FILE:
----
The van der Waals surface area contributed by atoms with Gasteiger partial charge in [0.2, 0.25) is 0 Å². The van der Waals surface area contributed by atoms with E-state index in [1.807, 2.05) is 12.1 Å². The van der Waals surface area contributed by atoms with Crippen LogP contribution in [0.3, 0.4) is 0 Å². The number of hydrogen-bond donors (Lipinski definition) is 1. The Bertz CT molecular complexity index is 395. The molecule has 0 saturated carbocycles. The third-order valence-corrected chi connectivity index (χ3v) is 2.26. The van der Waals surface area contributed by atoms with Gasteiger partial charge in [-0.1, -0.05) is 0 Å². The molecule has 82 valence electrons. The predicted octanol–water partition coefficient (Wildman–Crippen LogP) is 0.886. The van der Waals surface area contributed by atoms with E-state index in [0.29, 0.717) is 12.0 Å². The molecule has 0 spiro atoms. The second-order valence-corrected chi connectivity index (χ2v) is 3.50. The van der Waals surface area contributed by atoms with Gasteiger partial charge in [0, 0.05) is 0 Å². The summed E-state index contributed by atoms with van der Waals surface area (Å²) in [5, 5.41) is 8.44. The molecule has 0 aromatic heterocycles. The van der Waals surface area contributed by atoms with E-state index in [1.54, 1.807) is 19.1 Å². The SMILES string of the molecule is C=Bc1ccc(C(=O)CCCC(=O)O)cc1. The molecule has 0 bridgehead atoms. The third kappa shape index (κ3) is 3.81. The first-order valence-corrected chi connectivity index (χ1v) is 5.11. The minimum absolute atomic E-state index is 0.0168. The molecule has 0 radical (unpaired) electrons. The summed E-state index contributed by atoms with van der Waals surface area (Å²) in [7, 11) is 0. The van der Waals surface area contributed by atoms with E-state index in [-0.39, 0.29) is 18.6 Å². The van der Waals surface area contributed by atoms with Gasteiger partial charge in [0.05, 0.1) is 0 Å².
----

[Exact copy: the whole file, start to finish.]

The van der Waals surface area contributed by atoms with Gasteiger partial charge in [0.2, 0.25) is 0 Å². The van der Waals surface area contributed by atoms with E-state index in [1.807, 2.05) is 12.1 Å². The van der Waals surface area contributed by atoms with Crippen LogP contribution in [0.3, 0.4) is 0 Å². The number of hydrogen-bond donors (Lipinski definition) is 1. The Bertz CT molecular complexity index is 395. The molecule has 0 saturated carbocycles. The third-order valence-corrected chi connectivity index (χ3v) is 2.26. The van der Waals surface area contributed by atoms with Gasteiger partial charge in [-0.1, -0.05) is 0 Å². The molecule has 82 valence electrons. The predicted octanol–water partition coefficient (Wildman–Crippen LogP) is 0.886. The van der Waals surface area contributed by atoms with E-state index in [0.29, 0.717) is 12.0 Å². The molecule has 0 spiro atoms. The second-order valence-corrected chi connectivity index (χ2v) is 3.50. The van der Waals surface area contributed by atoms with Gasteiger partial charge in [0, 0.05) is 0 Å². The summed E-state index contributed by atoms with van der Waals surface area (Å²) in [5, 5.41) is 8.44. The molecule has 0 aromatic heterocycles. The van der Waals surface area contributed by atoms with E-state index in [1.54, 1.807) is 19.1 Å². The SMILES string of the molecule is C=Bc1ccc(C(=O)CCCC(=O)O)cc1. The molecule has 0 bridgehead atoms. The third kappa shape index (κ3) is 3.81. The first-order valence-corrected chi connectivity index (χ1v) is 5.11. The minimum absolute atomic E-state index is 0.0168. The molecule has 0 radical (unpaired) electrons. The summed E-state index contributed by atoms with van der Waals surface area (Å²) in [7, 11) is 0. The van der Waals surface area contributed by atoms with E-state index in [-0.39, 0.29) is 18.6 Å². The van der Waals surface area contributed by atoms with Gasteiger partial charge in [0.05, 0.1) is 0 Å².